Recently dumped for a younger woman by husband Andrew, Candida Wilton is angry, estranged from her three daughters, and, as an abandoned housewife with no skills or prospects, disinclined to be patronized by overbearing Suffolk neighbors like Sally. She moves to a shabby section of London and begins studying The Aeneid at an adult education center; when it’s shut down, she warily joins the trendy health club that replaces it. The first half, "Her Diary," offers Candida’s bitter but often sharply funny observations of her smug ex, her status-seeking offspring, health-club members, and other residents of the new, multicultural London. Readers may agree when she writes, "What a mean, self-righteous, self-pitying voice is mine," but this long, grim opening section skillfully sets up "Italian Journey," the hesitantly happy description of a trip taken by newly affluent Candida (an unexpected pension windfall) to Tunis and Naples. She’s following in Aeneas’s footsteps under the guidance of the elderly Mrs. Jerrold, who taught the defunct Aeneid class. Other companions include childhood chum Julia, a bestselling novelist past her commercial prime; cheerfully hedonistic Cynthia, married to a wealthy gay art-dealer; and the loathsome Sally. All seven are no longer young, each wondering what Julia bluntly asks: "So what is the point of us?" Candida: "The solution to the problem is death." Part Three suggests that this may be the author’s final answer, though her middle daughter angrily refutes many of Candida’s previous assertions. Almosteverything we thought we knew gets upended in Part Four, where Candida has built a new life and offers cautious hope for her future.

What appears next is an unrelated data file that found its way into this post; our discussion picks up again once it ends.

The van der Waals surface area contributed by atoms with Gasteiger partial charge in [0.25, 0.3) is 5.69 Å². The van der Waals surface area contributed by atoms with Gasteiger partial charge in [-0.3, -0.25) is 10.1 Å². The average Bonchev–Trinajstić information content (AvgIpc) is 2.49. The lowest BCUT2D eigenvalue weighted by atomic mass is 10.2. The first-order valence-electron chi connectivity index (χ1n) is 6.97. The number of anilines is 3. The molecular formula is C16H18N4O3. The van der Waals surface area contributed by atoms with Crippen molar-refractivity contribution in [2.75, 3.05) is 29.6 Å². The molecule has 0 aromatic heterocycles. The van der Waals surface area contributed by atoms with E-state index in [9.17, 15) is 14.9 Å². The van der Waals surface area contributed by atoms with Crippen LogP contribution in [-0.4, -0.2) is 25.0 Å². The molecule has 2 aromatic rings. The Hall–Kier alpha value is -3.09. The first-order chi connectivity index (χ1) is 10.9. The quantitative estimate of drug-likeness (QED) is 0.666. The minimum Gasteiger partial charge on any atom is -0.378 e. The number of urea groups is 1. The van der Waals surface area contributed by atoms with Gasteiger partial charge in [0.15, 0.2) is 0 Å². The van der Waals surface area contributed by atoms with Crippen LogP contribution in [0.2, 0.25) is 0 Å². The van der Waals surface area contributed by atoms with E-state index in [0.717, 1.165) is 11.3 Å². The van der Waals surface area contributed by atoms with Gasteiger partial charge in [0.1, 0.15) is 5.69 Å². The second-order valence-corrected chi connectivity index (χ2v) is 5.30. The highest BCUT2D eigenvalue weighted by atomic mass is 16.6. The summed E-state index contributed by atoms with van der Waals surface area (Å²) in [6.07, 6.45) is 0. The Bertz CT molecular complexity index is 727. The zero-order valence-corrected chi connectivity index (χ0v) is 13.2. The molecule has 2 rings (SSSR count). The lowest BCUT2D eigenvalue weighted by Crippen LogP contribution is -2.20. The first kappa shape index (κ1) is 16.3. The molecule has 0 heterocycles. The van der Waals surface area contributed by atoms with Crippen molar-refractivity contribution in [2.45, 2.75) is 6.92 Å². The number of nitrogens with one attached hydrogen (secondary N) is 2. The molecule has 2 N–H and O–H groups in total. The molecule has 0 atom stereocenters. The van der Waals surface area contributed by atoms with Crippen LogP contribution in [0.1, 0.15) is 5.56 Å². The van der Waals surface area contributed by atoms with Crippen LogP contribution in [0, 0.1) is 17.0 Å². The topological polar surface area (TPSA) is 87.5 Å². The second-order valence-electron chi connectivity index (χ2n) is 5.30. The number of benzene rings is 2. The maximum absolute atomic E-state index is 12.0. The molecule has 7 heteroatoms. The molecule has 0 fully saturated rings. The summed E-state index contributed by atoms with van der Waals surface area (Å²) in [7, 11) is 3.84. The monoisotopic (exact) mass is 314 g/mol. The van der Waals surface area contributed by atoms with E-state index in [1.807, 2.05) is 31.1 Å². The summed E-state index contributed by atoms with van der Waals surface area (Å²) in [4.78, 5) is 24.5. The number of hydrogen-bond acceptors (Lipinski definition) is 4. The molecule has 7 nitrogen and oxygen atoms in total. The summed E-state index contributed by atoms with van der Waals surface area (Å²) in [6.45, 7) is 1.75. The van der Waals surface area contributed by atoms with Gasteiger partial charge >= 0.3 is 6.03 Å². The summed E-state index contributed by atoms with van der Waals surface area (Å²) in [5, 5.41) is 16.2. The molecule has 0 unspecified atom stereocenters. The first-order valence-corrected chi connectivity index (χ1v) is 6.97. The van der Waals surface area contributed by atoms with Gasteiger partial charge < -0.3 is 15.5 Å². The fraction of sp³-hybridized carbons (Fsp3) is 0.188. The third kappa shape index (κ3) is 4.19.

Tough-minded, uncompromising, and not always a lot of fun. But Drabble’s longtime admirers will cheer to see the author of The Needle’s Eye and The Ice Age once again following her muse into uncomfortable places.

From the Publisher
“Enormous in scope and profound in sympathy, it hits every note from exquisitely trivial detail to ludicrous daily comedy to numbing tragedy. Essential reading!”
–Margaret Atwood

“A provocative and hugely entertaining novel.”
Globe and Mail

“A demanding, risk-taking and rewarding masterpiece.”
Maclean’s

“Margaret Drabble is a writer of shining wit and splendid seriousness.”
–Alice Munro

“Drabble combines the humanity of Alice Munro and the intelligence of Margaret Atwood with her own crystalline wit.”
–Sheila Fischman

The Radiant Way, with its brave perceptivity and bite, stands as a modern Middlemarch, an ultimately inspiring achievement.”
Vancouver Province

“A perceptive, contemporary novel.…Drabble has a dry wit and unflinching eye for the ridiculous.…”
Kitchener-Waterloo Record

“Splendid.…The Radiant Way leaves us profoundly depressed by the ailing condition of England and yet exhilarated by Drabble’s considerable accomplishment in this richly conceived novel.”
Hamilton Spectator

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Product Details

ISBN-13:
9780544301320
Publisher:
Houghton Mifflin Harcourt
Publication date:
09/05/2013
Sold by:
Barnes & Noble
Format:
NOOK Book
Pages:
320
Sales rank:
342,127
File size:
1 MB

Meet the Author

MARGARET DRABBLE is the author of The Sea Lady, The Seven Sisters, The Peppered Moth, and The Needle's Eye, among other novels. For her contributions to contemporary English literature, she was made a Dame of the British Empire in 2008.

Brief Biography

Hometown:
London, England
Date of Birth:
June 5, 1939
Place of Birth:
Sheffield, England
Education:
Cambridge University